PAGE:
Although I was aware that Williams was born in Crawford.....while working about twenty-five years ago, I had to stop in the Crawford City Hall and noticed a picture of him on the wall...... I don't guess it ever occurred to me that he might have been buried in the area.  Granted, I only got into visiting grave sites in the past few years, but I finally realized that he was buried nearby, only about 80 miles from where I live between Crawford and Starkville.

A few weekends ago, I ended up with some time on my hands and thought, what the heck, I'll just see if I can find Big Joe Williams' grave, so I punched in the coordinates and was soon on my way.  It was a fairly pleasant drive....I was familiar with most, but not all of it.  There's a nice lake (Bluff Lake) located about ten miles from the gravesite on the Noxubee Wildlife Refuge.  When I got to the location, Williams' headstone was easy to find.  In fact, it was the only headstone visible.  I was told that there are other graves at the site, but I didn't see any other headstones.  It really looked like a pasture with one solitary headstone present.

The town of Crawford is a few miles to the east, just off US 45 Alternate.  There's not much there these days, but there is a Mississippi Blues Trail marker near the Town Hall which is dedicated to Williams.  Crawford is a few miles south of West Point (birthplace of Howlin' Wolf) and a little over an hour south of Tupelo (birthplace of Elvis Presley).

However, I opted to go south that day because about ten miles south of Crawford, where US 45 Alternate and US 45 meet, is the town of Brooksville, home of the Ole Country Bakery, which is worth a stop if you're hungry for breakfast or lunch.  People drive from all around in Mississippi and Alabama to sample their delicious pastries, pies, loaf bread, sweet bread, sandwiches, soups, and salads.  Whenever I work in the area, I'm going to make a stop there, and I did that day as well.  You can't miss it if you're driving through Brooksville....just look for a wood-frame building with a lot of cars and trucks parked around it.

If you are in the area and you are a blues fan, it's worth the trip to visit Big Joe Williams' final resting place.  It's not hard to get there at all, the roads are good, and there are some other cool places to visit while you're in the area.  Meanwhile, here are a couple of great albums to get started with Williams.

The Original Ramblin' Bluesman 1945-1961 (Jasmine Records):  This 2 CD set includes tracks Williams recorded for the Chicago, Columbia, Bullet, Trumpet, Specialty, Vee Jay, and Folkways labels, plus previously unissued tracks for Cobra Records and eight songs never heard before on CD that Williams recorded with pianist Erwin Helfer in Chicago that were released as 2 EPs by Collector Records in London.  Not a bad track in the bunch.

Shake Your Boogie (Arhoolie Records):  This CD collects two great 60's albums Williams recorded for the label.  Charlie Musselwhite plays harmonica on some of the tracks.  Combined with the above set, this could be all the Big Joe Williams you might need for your collection, but I do encourage you to check out his 60's recordings for Testament and Delmark because they're just as strong.  All of his recordings are worth a listen.

Friday, January 13, 2023

In Memoriam: 2022 Blues Deaths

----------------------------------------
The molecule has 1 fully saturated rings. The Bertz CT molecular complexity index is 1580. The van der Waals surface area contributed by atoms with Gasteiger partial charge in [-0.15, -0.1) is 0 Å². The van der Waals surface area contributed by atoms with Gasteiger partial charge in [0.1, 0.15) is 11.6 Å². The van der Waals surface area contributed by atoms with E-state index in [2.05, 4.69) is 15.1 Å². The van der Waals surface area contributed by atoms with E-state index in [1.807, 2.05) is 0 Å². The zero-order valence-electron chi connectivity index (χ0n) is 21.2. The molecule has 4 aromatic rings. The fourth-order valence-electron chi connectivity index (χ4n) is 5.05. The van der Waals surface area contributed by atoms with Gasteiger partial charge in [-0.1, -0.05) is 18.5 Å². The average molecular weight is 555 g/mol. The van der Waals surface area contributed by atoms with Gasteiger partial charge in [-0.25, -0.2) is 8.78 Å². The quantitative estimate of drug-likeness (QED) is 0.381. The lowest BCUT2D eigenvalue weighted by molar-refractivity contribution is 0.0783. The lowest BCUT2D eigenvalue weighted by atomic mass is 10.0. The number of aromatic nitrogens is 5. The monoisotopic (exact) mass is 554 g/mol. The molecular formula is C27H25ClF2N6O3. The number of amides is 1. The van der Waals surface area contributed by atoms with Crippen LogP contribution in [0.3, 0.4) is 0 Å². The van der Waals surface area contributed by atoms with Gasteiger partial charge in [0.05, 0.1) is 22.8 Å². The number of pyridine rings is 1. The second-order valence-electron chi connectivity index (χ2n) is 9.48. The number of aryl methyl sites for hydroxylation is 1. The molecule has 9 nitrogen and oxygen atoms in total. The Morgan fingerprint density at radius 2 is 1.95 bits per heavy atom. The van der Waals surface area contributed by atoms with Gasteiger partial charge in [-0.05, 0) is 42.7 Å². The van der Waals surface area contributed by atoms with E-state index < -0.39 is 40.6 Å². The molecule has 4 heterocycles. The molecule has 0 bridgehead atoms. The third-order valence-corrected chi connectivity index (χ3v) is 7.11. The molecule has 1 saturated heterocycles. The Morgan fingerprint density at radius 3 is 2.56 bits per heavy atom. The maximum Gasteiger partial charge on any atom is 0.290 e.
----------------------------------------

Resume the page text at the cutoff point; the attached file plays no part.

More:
Friday Blues Fix pays tribute to those blues people who passed away in 2022.  It seems like we lost a lot of folks this year, not just in the blues, but with the blues, there are so many older artists who are still performing and making vital music at what might be considered an advanced age by some, so in a way it could be expected.  That doesn't mean we have to like it one bit, though.  It's sad to see artists you've followed for so long pass away. 

These are all the names I was able to come up with that passed away this year.  If you know of any others, please let me know in the comments and I will add them to this list as we go.

Classie Ray Ballou, Jr. (67) – blues/zydeco bass player (Boozoo Chavis)

Howard Grimes (80) drummer (Stax Records, Hi Records)

Sam Lay (86) drummer (Howlin’ Wolf, Muddy Waters, Little Walter, James Cotton, Bob Dylan, Paul Butterfield, etc…)

Milton Hopkins (88) – guitarist (Grady Gaines, Bobby Bland, B.B. King, Sam Cooke, Jackie Wilson, etc…..)

Elijah Newsome (83) – Greenwood, MS bluesman

Charles K. “Guitar Charlie” Rickard (75) – Greenville, MS guitarist (Booba Barnes, Lil’ Dave Thompson, T-Model Ford)

Charles Lee “Delta Blues Hogg” Hayes (79) – Wisconsin bluesman

Jimmy Johnson (93) – Chicago bluesman

Syl Johnson (85) – Chicago blues and soul man

David “Guitar Shorty” Kearney (82) – blues guitarist

Barbara Morrison (72) – jazz/blues singer

Dennis Walker (79) – songwriter/producer/bass player

Millage Gilbert (83) – Kansas City bluesman

Kris Schnebelen (41) – drummer (Trampled Under Foot)

Classie Ballou, Sr. (84) – blues/zydeco guitarist

Pete Lowry (81) – blues scholar/writer/educator, founder of Trix Records)

Grana Louise Smith (69) – Chicago blues singer

Red Kelly, The Soul Detective (67) – blues/soul researcher (

Greg “Slim Lively” Johnson (60) – Cascade Blues Association president, I.B.C. and BMA M.C.

Richard Molina (72) – guitarist/bandleader

Deborah McCrary (67) – singer (McCrary Sisters)

Lola Gulley (57) – Atlanta’s “Queen of the Blues”

Terry Delafose (60) – zydeco bass player drummer (John Delafose and the Eunice Playboys, Geno Delafose and French Rocking Boogie)

Bobby O’Jay (68) – WDIA DJ

Paul Garon (80) – Blues author/scholar, co-founder of Living Blues magazine

David “Chainsaw” Dupont (66) – Chicago blues guitarist

Sonny Sitgraves (84) – drummer (Howlin’ Wolf, Muddy Waters, Johnny Littlejohn)

James “Chicken Scratch” Johnson (82) – guitarist (Slim Harpo)

Grandpa Elliot Small (77) – New Orleans singer/harmonica player

Walter "Wolfman" Washington (79) - New Orleans blues and soul singer/guitarist

Paul T. Kwami (70) – Fisk Jubilee Singers member/director

Andy Story (78) – New York bluesman

Jim Davis (71) - New York tenor sax player (Brad Vickers, Paul Oscher, Steve Lucky, Gas House Gorillas)

Hardrick Rivers (65) – Louisiana sax player

Harpdog Brown (59) – Canadian harmonica player/singer

Doug Jay (58) – Harp Player (Doug Jay and the Blue Jays)

Jim Stewart (92) – Co-founder of Stax Records

Christine McVie (79) – English singer/keyboardist (Chicken Shack/Fleetwood Mac)

Marty Sammon (45) – Chicago keyboardist (Buddy Guy)

Kim Simmonds (75) – guitarist/vocalist (Savoy Brown)

Willie J Campbell (65) – bass player (James Harman, Fabulous Thunderbirds, Mannish Boys)

Luther “Guitar Junior” Johnson (83) – Chicago singer/guitarist